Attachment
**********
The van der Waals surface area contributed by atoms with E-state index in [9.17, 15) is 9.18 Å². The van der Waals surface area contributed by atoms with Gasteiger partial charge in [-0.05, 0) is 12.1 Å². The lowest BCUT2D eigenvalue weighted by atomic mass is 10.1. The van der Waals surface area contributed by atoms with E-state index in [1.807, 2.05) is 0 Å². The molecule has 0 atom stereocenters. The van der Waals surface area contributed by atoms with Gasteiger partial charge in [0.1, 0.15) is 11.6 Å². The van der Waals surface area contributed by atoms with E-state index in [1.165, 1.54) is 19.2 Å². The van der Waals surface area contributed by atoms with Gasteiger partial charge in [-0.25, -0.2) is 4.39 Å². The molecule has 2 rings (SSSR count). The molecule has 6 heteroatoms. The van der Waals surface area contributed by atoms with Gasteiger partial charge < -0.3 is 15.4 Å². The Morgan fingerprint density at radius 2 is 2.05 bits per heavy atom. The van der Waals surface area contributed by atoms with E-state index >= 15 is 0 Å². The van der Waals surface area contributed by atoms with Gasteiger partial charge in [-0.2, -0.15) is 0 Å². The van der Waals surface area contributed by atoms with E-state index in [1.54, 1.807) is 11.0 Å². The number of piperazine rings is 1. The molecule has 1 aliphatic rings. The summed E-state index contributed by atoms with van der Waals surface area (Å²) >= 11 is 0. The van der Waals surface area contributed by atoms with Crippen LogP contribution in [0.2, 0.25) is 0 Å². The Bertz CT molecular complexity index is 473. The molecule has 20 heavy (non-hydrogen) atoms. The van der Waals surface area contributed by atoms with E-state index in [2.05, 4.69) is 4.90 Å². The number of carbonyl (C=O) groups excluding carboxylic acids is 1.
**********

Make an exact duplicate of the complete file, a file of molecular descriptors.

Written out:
The van der Waals surface area contributed by atoms with E-state index in [9.17, 15) is 9.18 Å². The van der Waals surface area contributed by atoms with Gasteiger partial charge in [-0.05, 0) is 12.1 Å². The lowest BCUT2D eigenvalue weighted by atomic mass is 10.1. The van der Waals surface area contributed by atoms with E-state index in [1.807, 2.05) is 0 Å². The molecule has 0 atom stereocenters. The van der Waals surface area contributed by atoms with Gasteiger partial charge in [0.1, 0.15) is 11.6 Å². The van der Waals surface area contributed by atoms with E-state index in [1.165, 1.54) is 19.2 Å². The van der Waals surface area contributed by atoms with Gasteiger partial charge in [-0.25, -0.2) is 4.39 Å². The molecule has 2 rings (SSSR count). The molecule has 6 heteroatoms. The van der Waals surface area contributed by atoms with Gasteiger partial charge < -0.3 is 15.4 Å². The Morgan fingerprint density at radius 2 is 2.05 bits per heavy atom. The van der Waals surface area contributed by atoms with E-state index >= 15 is 0 Å². The van der Waals surface area contributed by atoms with Gasteiger partial charge in [-0.2, -0.15) is 0 Å². The van der Waals surface area contributed by atoms with E-state index in [1.54, 1.807) is 11.0 Å². The number of piperazine rings is 1. The molecule has 1 aliphatic rings. The summed E-state index contributed by atoms with van der Waals surface area (Å²) >= 11 is 0. The van der Waals surface area contributed by atoms with Crippen LogP contribution in [0.2, 0.25) is 0 Å². The Bertz CT molecular complexity index is 473. The molecule has 20 heavy (non-hydrogen) atoms. The van der Waals surface area contributed by atoms with E-state index in [2.05, 4.69) is 4.90 Å². The number of carbonyl (C=O) groups excluding carboxylic acids is 1.